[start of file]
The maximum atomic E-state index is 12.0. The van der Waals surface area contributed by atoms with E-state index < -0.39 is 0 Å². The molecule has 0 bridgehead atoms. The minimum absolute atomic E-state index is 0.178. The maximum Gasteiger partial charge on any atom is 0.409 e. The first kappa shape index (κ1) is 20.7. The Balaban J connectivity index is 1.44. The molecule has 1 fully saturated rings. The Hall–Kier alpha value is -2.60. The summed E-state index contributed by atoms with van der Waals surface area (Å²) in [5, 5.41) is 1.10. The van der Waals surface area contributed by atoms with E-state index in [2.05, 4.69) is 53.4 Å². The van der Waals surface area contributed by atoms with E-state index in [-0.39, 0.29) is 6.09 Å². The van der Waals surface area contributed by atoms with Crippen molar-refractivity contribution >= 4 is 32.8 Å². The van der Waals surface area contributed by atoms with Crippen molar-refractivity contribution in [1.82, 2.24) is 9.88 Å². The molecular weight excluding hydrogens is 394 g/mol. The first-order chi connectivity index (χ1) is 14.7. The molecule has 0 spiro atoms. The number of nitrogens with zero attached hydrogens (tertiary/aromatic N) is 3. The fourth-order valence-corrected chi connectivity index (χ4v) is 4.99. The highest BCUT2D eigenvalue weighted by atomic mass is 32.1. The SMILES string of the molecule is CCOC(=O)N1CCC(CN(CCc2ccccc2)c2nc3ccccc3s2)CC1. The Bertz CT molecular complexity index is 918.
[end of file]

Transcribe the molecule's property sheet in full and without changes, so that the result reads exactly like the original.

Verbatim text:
The maximum atomic E-state index is 12.0. The van der Waals surface area contributed by atoms with E-state index < -0.39 is 0 Å². The molecule has 0 bridgehead atoms. The minimum absolute atomic E-state index is 0.178. The maximum Gasteiger partial charge on any atom is 0.409 e. The first kappa shape index (κ1) is 20.7. The Balaban J connectivity index is 1.44. The molecule has 1 fully saturated rings. The Hall–Kier alpha value is -2.60. The summed E-state index contributed by atoms with van der Waals surface area (Å²) in [5, 5.41) is 1.10. The van der Waals surface area contributed by atoms with E-state index in [2.05, 4.69) is 53.4 Å². The van der Waals surface area contributed by atoms with E-state index in [-0.39, 0.29) is 6.09 Å². The van der Waals surface area contributed by atoms with Crippen molar-refractivity contribution >= 4 is 32.8 Å². The van der Waals surface area contributed by atoms with Crippen molar-refractivity contribution in [1.82, 2.24) is 9.88 Å². The molecular weight excluding hydrogens is 394 g/mol. The first-order chi connectivity index (χ1) is 14.7. The molecule has 0 spiro atoms. The number of nitrogens with zero attached hydrogens (tertiary/aromatic N) is 3. The fourth-order valence-corrected chi connectivity index (χ4v) is 4.99. The highest BCUT2D eigenvalue weighted by atomic mass is 32.1. The SMILES string of the molecule is CCOC(=O)N1CCC(CN(CCc2ccccc2)c2nc3ccccc3s2)CC1. The Bertz CT molecular complexity index is 918.